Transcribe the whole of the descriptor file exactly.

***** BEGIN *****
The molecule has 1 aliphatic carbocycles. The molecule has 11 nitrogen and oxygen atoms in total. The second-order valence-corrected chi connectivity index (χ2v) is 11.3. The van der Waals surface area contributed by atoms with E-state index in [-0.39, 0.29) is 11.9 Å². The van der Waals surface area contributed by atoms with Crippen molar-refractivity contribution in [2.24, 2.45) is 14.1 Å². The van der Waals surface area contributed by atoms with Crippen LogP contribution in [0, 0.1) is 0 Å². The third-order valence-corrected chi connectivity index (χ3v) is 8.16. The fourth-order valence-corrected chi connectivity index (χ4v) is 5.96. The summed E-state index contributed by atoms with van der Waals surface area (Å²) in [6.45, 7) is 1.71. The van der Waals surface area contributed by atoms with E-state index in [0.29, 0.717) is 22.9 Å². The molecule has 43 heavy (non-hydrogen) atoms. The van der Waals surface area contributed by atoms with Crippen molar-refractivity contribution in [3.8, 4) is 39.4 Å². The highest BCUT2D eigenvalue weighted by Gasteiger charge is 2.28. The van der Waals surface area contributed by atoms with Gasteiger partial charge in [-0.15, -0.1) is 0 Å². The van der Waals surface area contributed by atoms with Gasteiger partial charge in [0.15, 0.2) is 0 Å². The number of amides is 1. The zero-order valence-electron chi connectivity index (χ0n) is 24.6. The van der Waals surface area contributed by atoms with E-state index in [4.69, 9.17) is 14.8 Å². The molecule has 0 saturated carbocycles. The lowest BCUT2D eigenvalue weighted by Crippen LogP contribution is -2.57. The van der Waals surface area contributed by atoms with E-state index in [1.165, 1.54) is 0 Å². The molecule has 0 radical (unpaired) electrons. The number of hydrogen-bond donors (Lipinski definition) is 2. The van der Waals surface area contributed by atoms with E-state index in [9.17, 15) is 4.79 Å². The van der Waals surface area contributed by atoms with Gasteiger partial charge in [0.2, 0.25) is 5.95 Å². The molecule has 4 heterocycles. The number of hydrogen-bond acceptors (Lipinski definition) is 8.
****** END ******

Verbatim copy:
The molecule has 1 aliphatic carbocycles. The molecule has 11 nitrogen and oxygen atoms in total. The second-order valence-corrected chi connectivity index (χ2v) is 11.3. The van der Waals surface area contributed by atoms with E-state index in [-0.39, 0.29) is 11.9 Å². The van der Waals surface area contributed by atoms with Crippen molar-refractivity contribution in [2.24, 2.45) is 14.1 Å². The van der Waals surface area contributed by atoms with Crippen LogP contribution in [0, 0.1) is 0 Å². The third-order valence-corrected chi connectivity index (χ3v) is 8.16. The fourth-order valence-corrected chi connectivity index (χ4v) is 5.96. The summed E-state index contributed by atoms with van der Waals surface area (Å²) in [6.45, 7) is 1.71. The van der Waals surface area contributed by atoms with E-state index in [0.29, 0.717) is 22.9 Å². The molecule has 43 heavy (non-hydrogen) atoms. The van der Waals surface area contributed by atoms with Crippen molar-refractivity contribution in [3.8, 4) is 39.4 Å². The highest BCUT2D eigenvalue weighted by Gasteiger charge is 2.28. The van der Waals surface area contributed by atoms with Gasteiger partial charge in [-0.15, -0.1) is 0 Å². The van der Waals surface area contributed by atoms with Gasteiger partial charge in [0.15, 0.2) is 0 Å². The number of amides is 1. The zero-order valence-electron chi connectivity index (χ0n) is 24.6. The van der Waals surface area contributed by atoms with E-state index in [4.69, 9.17) is 14.8 Å². The molecule has 0 saturated carbocycles. The lowest BCUT2D eigenvalue weighted by Crippen LogP contribution is -2.57. The van der Waals surface area contributed by atoms with E-state index in [1.165, 1.54) is 0 Å². The molecule has 0 radical (unpaired) electrons. The number of hydrogen-bond donors (Lipinski definition) is 2. The van der Waals surface area contributed by atoms with E-state index in [9.17, 15) is 4.79 Å². The van der Waals surface area contributed by atoms with Gasteiger partial charge in [0.2, 0.25) is 5.95 Å². The molecule has 4 heterocycles. The number of hydrogen-bond acceptors (Lipinski definition) is 8.